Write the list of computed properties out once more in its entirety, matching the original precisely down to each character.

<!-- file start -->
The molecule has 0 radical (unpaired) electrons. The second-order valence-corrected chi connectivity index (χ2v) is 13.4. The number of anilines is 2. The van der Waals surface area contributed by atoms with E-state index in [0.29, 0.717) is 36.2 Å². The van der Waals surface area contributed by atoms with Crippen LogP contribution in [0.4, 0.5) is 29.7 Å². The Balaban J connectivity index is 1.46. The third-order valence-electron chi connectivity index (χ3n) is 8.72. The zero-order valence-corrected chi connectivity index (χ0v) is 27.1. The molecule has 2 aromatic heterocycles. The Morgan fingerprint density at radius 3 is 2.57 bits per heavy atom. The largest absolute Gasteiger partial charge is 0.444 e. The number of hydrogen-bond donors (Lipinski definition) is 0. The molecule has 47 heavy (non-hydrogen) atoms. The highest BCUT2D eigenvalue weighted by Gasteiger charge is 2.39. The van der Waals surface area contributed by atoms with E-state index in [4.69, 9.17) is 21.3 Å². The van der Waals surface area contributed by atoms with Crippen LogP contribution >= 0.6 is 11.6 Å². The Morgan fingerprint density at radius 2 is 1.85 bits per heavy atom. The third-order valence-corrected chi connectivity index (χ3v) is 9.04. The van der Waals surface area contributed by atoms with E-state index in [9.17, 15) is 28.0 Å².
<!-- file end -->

The molecule has 0 radical (unpaired) electrons. The second-order valence-corrected chi connectivity index (χ2v) is 13.4. The number of anilines is 2. The van der Waals surface area contributed by atoms with E-state index in [0.29, 0.717) is 36.2 Å². The van der Waals surface area contributed by atoms with Crippen LogP contribution in [0.4, 0.5) is 29.7 Å². The Balaban J connectivity index is 1.46. The third-order valence-electron chi connectivity index (χ3n) is 8.72. The zero-order valence-corrected chi connectivity index (χ0v) is 27.1. The molecule has 2 aromatic heterocycles. The Morgan fingerprint density at radius 3 is 2.57 bits per heavy atom. The largest absolute Gasteiger partial charge is 0.444 e. The number of hydrogen-bond donors (Lipinski definition) is 0. The molecule has 47 heavy (non-hydrogen) atoms. The highest BCUT2D eigenvalue weighted by Gasteiger charge is 2.39. The van der Waals surface area contributed by atoms with E-state index in [4.69, 9.17) is 21.3 Å². The van der Waals surface area contributed by atoms with Crippen LogP contribution >= 0.6 is 11.6 Å². The Morgan fingerprint density at radius 2 is 1.85 bits per heavy atom. The third-order valence-corrected chi connectivity index (χ3v) is 9.04. The van der Waals surface area contributed by atoms with E-state index in [9.17, 15) is 28.0 Å².